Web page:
The Best Credit Cards for Buying Points and Miles

May 26, 2019

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Buying points and miles is usually not a great deal. You typically must buy them in batches of 1,000 or more, and airlines and hotels charge several cents per point or mile you purchase which is well above the value you’re likely to get out of them in the end.

Every so often, however, frequent-flyer and hotel loyalty programs offer either significant discounts or bonuses on purchased points that might be well worth it to some customers. This is usually the case if you can get the points for about half price and have a specific and imminent award redemption in mind.

In that light, there have been several attractive points and miles promotions available lately that you might be thinking of taking advantage of. Here’s a rundown of recent and ongoing promotions at time of publication, along with their deadlines. Read on below to find out which credit cards to use so you can maximize your points purchases.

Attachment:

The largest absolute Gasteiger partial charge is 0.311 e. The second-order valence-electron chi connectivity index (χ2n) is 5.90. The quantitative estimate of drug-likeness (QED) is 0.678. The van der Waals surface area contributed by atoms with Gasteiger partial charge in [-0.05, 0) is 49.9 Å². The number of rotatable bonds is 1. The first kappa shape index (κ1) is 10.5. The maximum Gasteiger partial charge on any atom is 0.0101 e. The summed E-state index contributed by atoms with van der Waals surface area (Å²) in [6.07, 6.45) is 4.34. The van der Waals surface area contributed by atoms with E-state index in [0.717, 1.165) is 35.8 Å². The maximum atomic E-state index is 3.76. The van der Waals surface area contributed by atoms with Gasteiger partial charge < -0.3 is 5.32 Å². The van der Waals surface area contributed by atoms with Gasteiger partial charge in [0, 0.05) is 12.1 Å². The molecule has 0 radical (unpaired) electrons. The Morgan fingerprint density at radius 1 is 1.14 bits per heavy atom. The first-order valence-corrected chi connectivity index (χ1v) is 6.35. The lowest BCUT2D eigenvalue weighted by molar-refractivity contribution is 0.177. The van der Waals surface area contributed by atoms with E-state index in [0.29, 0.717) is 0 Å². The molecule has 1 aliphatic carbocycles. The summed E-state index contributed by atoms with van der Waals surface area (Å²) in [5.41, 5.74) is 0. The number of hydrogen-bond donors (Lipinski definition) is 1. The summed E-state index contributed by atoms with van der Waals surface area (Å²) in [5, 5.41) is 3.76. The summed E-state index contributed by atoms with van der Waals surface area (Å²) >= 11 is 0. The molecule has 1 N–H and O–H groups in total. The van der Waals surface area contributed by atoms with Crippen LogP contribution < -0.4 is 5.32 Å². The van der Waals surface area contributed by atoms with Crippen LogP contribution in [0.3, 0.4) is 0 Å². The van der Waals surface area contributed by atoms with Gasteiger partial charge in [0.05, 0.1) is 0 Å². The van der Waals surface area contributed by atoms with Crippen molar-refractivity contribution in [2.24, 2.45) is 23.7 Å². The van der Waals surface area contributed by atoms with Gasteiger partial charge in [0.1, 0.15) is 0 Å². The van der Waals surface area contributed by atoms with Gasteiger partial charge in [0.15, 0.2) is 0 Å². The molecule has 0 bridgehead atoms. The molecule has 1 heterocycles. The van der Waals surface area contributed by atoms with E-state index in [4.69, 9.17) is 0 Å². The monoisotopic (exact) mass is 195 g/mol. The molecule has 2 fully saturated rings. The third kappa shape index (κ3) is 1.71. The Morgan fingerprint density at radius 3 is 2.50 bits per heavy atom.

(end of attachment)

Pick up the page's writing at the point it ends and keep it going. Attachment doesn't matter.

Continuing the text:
Airline Promo Cost Regular Cost Deadline
Alaska 1.97 cents 2.75 cents May 19
American Airlines 1.92 cents 3.5 cents May 31
British Airways 1.84 cents 2.75-5.3 cents May 21
Etihad 1.67 points 2 cents May 31
Flying Blue (Air France/KLM) 1.78 cents 3.12 cents April 10
Lifemiles (Avianca) 1.47 cents 3.3 cents June 5
Southwest 1.83 cents 2.5-3 cents May 16
United 2.03 cents 3.5 cents May 10
Virgin Atlantic 1 cent 1.95-3.9 cents April 30
Hilton Honors 0.5 cents 1 cent May 28
Hyatt 1.71 cents 2.4 cents June 11
IHG Rewards Club 0.56 cents 0.575-1.35 cents May 31
Marriott Bonvoy 0.94 cents 1.25 cents May 15

Maximizing Your Purchase

If you do decide to purchase points or miles, it pays to know which credit card will earn you the best return on your spending. Most points programs sell points via rather than directly, which prevents you from earning category bonuses as you normally would on travel, airline or hotel expenditures. But there are still ways to earn bonuses and more on your points purchases. is a third-party clearance house for many of the major hotel and airline loyalty programs. Among those that run their purchases through are:


  • Aer Lingus AerClub
  • Aeroflot Bonus